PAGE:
As the year draws to a close, it's time for another review of the highlights of my blog for 2014. This year I looked at public order policing in the UK, and how it is still being influenced by the fallout from the 2011 riots in England. There were also examples of public order policing abroad that showed similar patterns to that seen in the UK (perhaps reflecting similar ideological views towards crowds held across the world).I also looked at Ebola, and how specific aspects of the disease as well as the authorities' apparent fear of public responses seem to have influenced how national governments have responded to the outbreak so far. Finally I focussed on situations where crowd cooperation may become difficult if people are set in competition with each other. Many of these stories are ongoing, so I'm sure I'll have lots more to blog about in 2015!

Events close to home:
The year began with the announcement of the result of the inquest into the death Mark Duggan, (whose shooting by officers from the Metropolitan Police sparked 5 days of rioting across England in 2011), and I criticised the media for playing up the possibility of disorder after the result of the inquest- something that also happened before the result of Scottish referendum in September. I argued that while collective disorder in such emotionally charged situations is possible, it is far from inevitable, and that creating a climate where riots were expected, was not only irresponsible, but also makes it more difficult to conduct an objective examination of events in the aftermath of the comparatively rare situations when riots actually do happen.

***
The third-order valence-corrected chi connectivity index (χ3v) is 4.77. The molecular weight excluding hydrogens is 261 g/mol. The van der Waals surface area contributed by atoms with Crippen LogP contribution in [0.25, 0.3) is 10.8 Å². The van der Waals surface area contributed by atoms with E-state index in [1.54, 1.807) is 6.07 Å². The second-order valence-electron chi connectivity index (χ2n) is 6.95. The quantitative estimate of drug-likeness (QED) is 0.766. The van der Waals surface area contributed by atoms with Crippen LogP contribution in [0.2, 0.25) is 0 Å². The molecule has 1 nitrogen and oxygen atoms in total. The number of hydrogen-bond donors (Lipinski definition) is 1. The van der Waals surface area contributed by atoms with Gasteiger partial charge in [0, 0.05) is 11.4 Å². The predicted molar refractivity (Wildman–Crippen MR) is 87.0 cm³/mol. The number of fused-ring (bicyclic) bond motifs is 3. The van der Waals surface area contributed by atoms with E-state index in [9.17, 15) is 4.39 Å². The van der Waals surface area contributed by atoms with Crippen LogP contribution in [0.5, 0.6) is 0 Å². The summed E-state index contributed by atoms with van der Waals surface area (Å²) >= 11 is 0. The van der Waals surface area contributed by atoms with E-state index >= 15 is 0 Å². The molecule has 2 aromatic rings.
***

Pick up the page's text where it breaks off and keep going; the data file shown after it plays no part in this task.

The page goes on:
The theme of public order policing continued in February, when there was a public consultation into whether the Metropolitan Police should be allowed to use water cannon the next time there was major disorder in the capital . I wrote a report that highlighted my concerns about its introduction to policing in mainland Britain (it is already used routinely in Northern Ireland): that water cannon was an indiscriminate tactic that would most likely escalate any disorder, and that there was a real risk of people catching hypothermia if it was used (especially if it was used in conjunction with the tactic of 'kettling' crowds). Authorisation to purchase water cannon from Germany was granted in June, and their use on British streets awaits final approval from the Home Secretary (which may be granted the next time there is serious disorder in the capital), and in a letter to the Evening Standard, I responded to Boris Johnson's offer to be hit by water cannon (I believe he has yet to follow through on this offer!), arguing that there were more serious issues at stake behind this publicity stunt.
 
Water cannon- coming soon to a riot near you?